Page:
We’re thrilled to announce today that we (Edmonton Humane Society) have joined forces with Tails of Help, another local charity, to launch a new pilot project that aims to reduce surrenders of sick and injured pets when their guardians face financial hardship. The goal during this pilot is to help one family per month receive essential veterinary care for their pet due to unexpected, one-time incidents so that they can keep their pet in their home.
“We’ve all faced tough times in life where one unexpected bill – such as for a sick or injured pet – forces us to make an impossible choice,” said Liza Sunley, CEO of the Edmonton Humane Society. “It’s a heartbreaking decision for someone to have to surrender or euthanize their pet because they cannot afford the necessary veterinary care. With this program, Tails of Help and EHS can help them get through these challenges and maintain that human-animal bond.”
Of the nearly 500 companion animals who were surrendered into EHS’ care in the past 18 months, just over 10% of them were due to financial hardship or pet health-related reasons. This is consistent with the rate that was seen in 2019, before the pandemic.
“Tails of Help has been funding essential veterinary care since 2013 for these types of situations, and every year we’re seeing more families and pets in need of our help,” said Mark Patrick, Executive Director of Tails of Help. “The Edmonton Humane Society is the first shelter we’ve partnered with to address pet surrenders specifically, and we’re so grateful they see the value in keeping these pets with their loving families and will support this program to make that possible.”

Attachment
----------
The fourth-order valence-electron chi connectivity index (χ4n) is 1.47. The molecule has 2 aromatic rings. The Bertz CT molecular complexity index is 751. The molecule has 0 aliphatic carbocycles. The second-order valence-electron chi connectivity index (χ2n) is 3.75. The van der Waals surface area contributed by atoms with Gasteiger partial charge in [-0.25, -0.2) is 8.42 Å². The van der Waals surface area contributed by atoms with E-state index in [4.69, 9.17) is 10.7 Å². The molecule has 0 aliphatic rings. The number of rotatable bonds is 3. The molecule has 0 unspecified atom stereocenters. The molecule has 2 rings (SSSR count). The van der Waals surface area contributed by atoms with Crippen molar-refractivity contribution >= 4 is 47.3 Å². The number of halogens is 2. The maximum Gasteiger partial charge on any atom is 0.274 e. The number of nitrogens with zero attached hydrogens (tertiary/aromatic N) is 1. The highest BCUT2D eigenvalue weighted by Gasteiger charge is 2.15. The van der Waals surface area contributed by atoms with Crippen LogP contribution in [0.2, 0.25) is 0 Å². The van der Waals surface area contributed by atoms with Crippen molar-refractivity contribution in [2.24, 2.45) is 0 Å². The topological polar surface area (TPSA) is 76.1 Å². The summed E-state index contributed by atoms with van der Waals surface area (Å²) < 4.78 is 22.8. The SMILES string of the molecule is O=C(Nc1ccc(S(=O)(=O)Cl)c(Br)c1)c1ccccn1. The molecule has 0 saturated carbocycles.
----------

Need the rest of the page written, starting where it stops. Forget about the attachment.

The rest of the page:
Candidates for the program will be identified from the surrender requests which come into EHS, then recommended to Tails of Help based on their situation. Tails of Help will then determine if they meet the eligibility requirements. Those that do will be referred to a local veterinarian for the necessary treatment instead of surrendering their pet. EHS and Tails of Help will both contribute to covering the costs of the care.
“If there’s anything we’ve learned this past year-and-half, it’s that the companionship and comfort our pets provide during difficult times is invaluable,” added Sunley. “Even one family being permanently separated from their pet because of an accident or unexpected illness while facing financial hardship is too many. When that pet is already in a loving home, it makes sense to help keep them there when we can.”
The pilot project began this summer and will run to the end of 2021. At that time, it will be evaluated by EHS and Tails of Help to determine its viability moving forward.